ANN ARBOR, Mich. — In Nebraska, in the fall, a state bathed in red leans forward for football. Grandmas make elaborate relish trays. Hunters carry radios. Doctors and lawyers and teachers and mechanics and homemakers and computer programmers and students and poets pool their money for bleary-eyed road trips and three hours in the Big House at Michigan.
It's in the blood now. This is what the state does — what Nebraskans do — and what the lot of them expect in return for their investment is top-end stewardship from the coaches, trickling down to the players. They expect it to look like good football. Not great. Hear this: Great is more befitting of individual efforts. “Good” is the proper aspiration for a team. There is an abiding depth to “good.” It speaks to longevity.
The best praise I can give Nebraska is that coach Bo Pelini, his staff and their players rose to that standard Saturday. This 17-13 win at Michigan was good. Damn good. NU performed as if it would commit itself to playing smart-but-aggressive until the final hand of cards, to see which team had the flush. Even two turnovers were borne of mistakes more than a flawed vision.
Aside from a handful of plays, the Huskers, their offense bruised like fruit in summer, settled into themselves. A final drive was not a high-wire act or a fire drill of narrow escapes. It was a calm, powerful thing. Some of that is quarterback Tommy Armstrong. And some of that was offensive coordinator Tim Beck's stewardship.
Beck delivered the early option game fans wanted, and the early power game Nebraska's line — however bedraggled it is — needed. And when he felt he had to switch in the fourth quarter to a strategy that might gain more than 20 yards, he did, even after a headset talk with Pelini.
Get back to what you were doing, Pelini said at some point in the second half.
Beck explained Michigan's defense had changed to take away some of the successful first-half runs.
Pelini: “What would you do?”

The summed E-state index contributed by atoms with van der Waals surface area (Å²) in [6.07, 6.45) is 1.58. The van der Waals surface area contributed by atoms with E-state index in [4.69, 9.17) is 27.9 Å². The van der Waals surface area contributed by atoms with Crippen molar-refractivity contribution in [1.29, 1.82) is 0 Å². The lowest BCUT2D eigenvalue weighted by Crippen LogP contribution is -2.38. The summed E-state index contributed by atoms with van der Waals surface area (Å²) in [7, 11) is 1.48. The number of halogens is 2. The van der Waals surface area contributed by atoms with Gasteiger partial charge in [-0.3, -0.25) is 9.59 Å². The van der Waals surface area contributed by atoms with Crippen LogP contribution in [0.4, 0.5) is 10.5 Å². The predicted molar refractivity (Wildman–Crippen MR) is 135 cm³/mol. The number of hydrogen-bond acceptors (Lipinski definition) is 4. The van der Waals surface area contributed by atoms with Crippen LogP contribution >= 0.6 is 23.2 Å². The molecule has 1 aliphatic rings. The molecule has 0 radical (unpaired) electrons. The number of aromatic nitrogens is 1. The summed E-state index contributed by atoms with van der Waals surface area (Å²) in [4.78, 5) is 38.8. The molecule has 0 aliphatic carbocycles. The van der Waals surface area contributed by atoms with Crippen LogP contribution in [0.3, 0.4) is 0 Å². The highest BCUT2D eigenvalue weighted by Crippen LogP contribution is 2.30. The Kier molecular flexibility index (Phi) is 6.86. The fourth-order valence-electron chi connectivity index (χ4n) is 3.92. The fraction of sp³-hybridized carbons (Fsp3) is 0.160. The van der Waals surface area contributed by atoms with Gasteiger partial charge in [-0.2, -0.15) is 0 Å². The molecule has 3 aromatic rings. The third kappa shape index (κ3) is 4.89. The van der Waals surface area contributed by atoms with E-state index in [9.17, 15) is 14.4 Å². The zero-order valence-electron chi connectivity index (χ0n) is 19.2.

Beck: “You gotta throw it.”
Pelini: “Then throw it.”
“You can't block every guy,” Beck said. NU ran for 39 yards in the second half on 20 carries, which is anemic. “No matter how good we can be up front, (Michigan) had free guys. Either Ameer (Abdullah) has to make them miss — and sometimes he did — or he didn't, and he got hit, and we got 1 or 2 yards.”
His plan tipped too far to the pass at Minnesota in the first half — which allowed the Gophers to take charge and churn clock — but at Michigan, he held off. More than one-third of Armstong's passes in the game occurred on the final drive. Save an ill-timed pass on third-and-4, Beck called a sharp one. There wasn't much fat to trim.
You found stewardship with the defense. Nebraska was ready, locked in. Excellent except one touchdown drive to start the second half. It's one thing to be solid in a most basic scheme. But Pelini took risk after risk with blitzes. At Minnesota three weeks ago, he said NU couldn't handle many blitzes. Now he's emptying the playbook.
The pressure did. It's there, it's real. I'm not here to bemoan or befriend it. But Pelini works well under pressure. Nebraska is at its best after it has bumbled and been humbled. Pelini's staff is, too. They recruit better in January — right up against the signing day deadline — than they do at any other time of year. They coach better — and their players play better — under the gun. Has safety Corey Cooper ever arrived at the point of contact like he did Saturday? Has Thad Randle ever played that well in his career?